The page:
Key Global Events to Watch in August

At the start of every month, the Global Observatory posts a list of key upcoming meetings and events that have implications for global affairs.




  • August 2: Expiration of Security Council Deadline for Sudan and South Sudan
    Besides calling for a cessation of hostilities and resumption of negotiations between Sudan and South Sudan, UN Security Council Resolution 2046 (2012) specifically tasked the two parties to reach agreement on the question of oil revenues, citizenship arrangements (in particular for nationals of one country that are resident in the other), the status of disputed borders and their demarcation, and, importantly, the final status of the Abyei area. Operative paragraph 5 of the resolution set out a three-month deadline for an agreement to be reached (which expires on August 2) and operative paragraph 6 of the resolution threatens sanctions should an agreement not have been reached by the deadline.

    With no agreement in sight and the August 2 deadline coming up fast, some kind of punitive action by the Security Council–if not immediate–is possible. The US delegation to the United Nations in New York emphasized the possibility of sanctions in a recent statement, pointing out that “it wishes to reiterate the UN Security Council’s decision in the event that any or all of the parties have not complied with the decisions set forth in this resolution to take appropriate additional measures under Article 41 of the Charter as necessary.”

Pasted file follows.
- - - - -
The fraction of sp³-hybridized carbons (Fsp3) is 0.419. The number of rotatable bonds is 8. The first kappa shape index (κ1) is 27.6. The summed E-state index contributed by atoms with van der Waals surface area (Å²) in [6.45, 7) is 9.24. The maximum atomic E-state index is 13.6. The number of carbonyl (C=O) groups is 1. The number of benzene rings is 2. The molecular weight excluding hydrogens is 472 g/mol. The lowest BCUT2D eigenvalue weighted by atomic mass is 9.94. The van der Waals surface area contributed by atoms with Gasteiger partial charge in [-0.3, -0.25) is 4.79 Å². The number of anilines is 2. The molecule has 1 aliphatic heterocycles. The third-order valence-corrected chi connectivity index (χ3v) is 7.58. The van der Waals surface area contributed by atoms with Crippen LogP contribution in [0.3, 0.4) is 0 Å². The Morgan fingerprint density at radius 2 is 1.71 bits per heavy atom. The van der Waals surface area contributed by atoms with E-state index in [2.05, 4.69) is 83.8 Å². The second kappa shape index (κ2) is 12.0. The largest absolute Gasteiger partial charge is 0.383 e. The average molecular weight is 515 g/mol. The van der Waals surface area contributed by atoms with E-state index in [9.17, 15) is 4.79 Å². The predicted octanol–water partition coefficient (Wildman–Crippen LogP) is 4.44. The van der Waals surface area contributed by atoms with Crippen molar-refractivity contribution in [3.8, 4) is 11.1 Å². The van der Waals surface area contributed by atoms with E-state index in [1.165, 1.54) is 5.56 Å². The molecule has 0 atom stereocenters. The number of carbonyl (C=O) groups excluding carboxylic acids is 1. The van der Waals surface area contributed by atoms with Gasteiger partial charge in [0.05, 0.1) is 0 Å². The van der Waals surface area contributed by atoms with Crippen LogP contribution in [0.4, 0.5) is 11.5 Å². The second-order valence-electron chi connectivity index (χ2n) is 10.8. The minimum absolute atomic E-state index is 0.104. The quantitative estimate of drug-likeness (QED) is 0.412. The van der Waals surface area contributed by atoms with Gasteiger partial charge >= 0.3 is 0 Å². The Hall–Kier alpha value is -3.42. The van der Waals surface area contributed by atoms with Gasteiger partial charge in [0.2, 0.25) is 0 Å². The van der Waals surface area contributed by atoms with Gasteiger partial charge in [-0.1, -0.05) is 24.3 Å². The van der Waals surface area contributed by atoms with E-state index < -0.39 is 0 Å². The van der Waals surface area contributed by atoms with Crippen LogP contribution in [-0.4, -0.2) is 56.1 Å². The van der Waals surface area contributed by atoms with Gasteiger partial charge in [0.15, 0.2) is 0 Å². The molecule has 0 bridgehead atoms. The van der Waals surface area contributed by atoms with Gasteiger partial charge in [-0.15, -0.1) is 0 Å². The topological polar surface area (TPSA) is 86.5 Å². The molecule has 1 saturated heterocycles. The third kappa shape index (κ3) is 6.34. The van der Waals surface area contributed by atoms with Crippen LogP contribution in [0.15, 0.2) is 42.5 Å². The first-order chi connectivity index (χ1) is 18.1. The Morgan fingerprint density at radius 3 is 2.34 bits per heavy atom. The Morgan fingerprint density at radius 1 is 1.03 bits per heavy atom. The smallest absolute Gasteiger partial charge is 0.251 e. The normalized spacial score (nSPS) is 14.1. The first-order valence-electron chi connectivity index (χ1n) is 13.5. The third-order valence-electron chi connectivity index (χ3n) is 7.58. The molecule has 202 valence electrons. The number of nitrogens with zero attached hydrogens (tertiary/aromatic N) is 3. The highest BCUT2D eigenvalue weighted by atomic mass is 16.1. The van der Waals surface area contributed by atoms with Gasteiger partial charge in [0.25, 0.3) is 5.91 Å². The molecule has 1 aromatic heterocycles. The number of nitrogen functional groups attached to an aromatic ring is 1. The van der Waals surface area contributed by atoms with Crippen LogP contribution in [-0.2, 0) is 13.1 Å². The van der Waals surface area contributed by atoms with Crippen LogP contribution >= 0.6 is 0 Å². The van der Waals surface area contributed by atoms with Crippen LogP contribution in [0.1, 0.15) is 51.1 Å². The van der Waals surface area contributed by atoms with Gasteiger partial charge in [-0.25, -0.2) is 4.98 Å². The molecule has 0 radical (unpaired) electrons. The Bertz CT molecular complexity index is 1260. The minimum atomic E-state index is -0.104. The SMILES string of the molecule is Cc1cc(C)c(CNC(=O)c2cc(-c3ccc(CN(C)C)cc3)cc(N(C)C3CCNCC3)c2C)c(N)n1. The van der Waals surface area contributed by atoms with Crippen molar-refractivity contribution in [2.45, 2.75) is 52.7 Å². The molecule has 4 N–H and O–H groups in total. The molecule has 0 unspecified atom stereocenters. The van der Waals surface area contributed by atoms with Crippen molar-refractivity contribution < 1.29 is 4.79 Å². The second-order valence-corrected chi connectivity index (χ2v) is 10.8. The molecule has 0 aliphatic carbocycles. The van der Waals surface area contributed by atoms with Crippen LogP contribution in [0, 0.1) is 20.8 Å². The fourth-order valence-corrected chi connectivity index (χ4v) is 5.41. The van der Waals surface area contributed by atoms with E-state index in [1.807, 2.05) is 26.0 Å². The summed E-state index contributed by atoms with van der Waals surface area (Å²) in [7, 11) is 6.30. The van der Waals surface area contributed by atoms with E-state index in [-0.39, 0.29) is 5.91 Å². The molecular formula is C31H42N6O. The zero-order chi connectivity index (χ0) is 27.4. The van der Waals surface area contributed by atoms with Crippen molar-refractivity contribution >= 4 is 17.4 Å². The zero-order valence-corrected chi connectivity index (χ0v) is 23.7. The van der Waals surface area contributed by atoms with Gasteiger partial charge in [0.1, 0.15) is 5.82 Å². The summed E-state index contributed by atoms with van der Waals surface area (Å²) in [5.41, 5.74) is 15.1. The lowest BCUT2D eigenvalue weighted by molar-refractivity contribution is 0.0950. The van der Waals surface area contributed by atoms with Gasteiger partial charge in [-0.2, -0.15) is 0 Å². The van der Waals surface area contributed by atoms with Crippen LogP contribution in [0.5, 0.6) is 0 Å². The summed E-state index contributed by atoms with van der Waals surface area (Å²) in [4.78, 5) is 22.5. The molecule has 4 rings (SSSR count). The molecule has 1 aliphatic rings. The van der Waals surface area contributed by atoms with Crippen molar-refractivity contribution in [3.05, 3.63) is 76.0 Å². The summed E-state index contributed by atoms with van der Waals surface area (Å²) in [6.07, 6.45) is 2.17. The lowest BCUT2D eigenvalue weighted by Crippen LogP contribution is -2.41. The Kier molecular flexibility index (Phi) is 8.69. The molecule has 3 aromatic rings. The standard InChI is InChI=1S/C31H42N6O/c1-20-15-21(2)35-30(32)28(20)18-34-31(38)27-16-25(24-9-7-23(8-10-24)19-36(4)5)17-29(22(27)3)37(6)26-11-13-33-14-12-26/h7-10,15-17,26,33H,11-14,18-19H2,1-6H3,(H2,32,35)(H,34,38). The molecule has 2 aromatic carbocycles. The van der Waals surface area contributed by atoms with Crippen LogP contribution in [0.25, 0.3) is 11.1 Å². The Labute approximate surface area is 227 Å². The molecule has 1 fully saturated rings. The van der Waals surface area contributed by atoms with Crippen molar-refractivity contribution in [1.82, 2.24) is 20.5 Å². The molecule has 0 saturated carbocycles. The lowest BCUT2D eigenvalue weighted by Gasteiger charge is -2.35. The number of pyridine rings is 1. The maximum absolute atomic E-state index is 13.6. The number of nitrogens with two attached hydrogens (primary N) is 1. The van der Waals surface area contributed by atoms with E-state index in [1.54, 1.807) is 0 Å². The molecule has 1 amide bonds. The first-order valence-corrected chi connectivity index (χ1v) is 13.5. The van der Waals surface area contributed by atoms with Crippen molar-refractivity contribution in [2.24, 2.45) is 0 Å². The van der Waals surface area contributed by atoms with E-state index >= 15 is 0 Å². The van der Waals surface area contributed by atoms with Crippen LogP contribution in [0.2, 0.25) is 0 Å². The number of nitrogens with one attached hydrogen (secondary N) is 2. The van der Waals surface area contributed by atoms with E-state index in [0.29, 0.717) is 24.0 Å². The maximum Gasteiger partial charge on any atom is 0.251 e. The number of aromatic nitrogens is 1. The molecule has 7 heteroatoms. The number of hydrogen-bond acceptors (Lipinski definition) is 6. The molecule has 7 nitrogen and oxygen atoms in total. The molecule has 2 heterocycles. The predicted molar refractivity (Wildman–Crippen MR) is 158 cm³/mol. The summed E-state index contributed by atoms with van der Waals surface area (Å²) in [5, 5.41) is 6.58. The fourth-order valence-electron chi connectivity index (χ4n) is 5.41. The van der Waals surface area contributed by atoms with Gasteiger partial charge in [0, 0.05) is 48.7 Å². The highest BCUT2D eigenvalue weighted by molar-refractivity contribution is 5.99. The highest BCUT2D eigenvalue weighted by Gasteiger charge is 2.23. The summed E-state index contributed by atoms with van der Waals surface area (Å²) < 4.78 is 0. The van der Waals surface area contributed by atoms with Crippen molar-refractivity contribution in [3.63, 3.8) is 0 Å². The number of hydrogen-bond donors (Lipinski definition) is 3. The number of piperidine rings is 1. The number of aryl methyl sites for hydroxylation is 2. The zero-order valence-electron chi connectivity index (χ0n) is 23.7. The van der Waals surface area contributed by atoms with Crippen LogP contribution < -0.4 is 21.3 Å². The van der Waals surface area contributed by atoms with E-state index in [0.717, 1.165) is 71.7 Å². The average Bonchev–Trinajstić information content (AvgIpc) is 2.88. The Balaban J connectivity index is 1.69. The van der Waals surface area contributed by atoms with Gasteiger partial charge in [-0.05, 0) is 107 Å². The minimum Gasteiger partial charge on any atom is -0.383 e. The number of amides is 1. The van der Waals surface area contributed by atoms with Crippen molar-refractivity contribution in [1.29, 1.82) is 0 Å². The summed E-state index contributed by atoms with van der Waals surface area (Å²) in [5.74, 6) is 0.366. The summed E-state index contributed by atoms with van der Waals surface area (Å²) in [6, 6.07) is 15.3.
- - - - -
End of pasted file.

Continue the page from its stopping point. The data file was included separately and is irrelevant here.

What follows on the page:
Former South African president Thabo Mbeki, who leads an AU mediation effort, is expected to brief the Council in August and the question of sanctions might be discussed by Council members during that meeting.

  • August 20: End of Transitional Period in Somalia
    August 20 is the deadline for the implementation of the roadmap which Somalia agreed to at a National Reconciliation Conference in Mogadishu in September 2011. Successfully implementing the roadmap would conclude the political transition period which began in 2004 and is supposed to mark a new beginning after over 20 years of no regular government in Somalia. The UN Security Council has emphasized that the Somali transition is going through a “decisive phase” and that the Somali transition must be completed by the August 20 date.

    Key steps in reaching this goal include drafting and adopting a new constitution, electing a new parliament as well as a new president. On August 1 the Somali National Constituent Assembly (NCA), which had been convening meetings since July 25, took the essential first step and adopted a new provisional constitution paving the way for the completion of the transition in August. The 825 members of the constituent assembly were selected by a group of 135 tribal elders.

    Adoption of the constitution is supposed to be followed by the election of 275 members of parliament by the same group of 135 elders that nominated the members of the constituent assembly. The new MPs are then expected to select a speaker by August 4 and elect the new President by August 20. However, adopting a new provisional constitution was only the first step. It is not clear what will happen should no new government be appointed come August 20.

  • August 20: UN Syria Mission Expires After Extension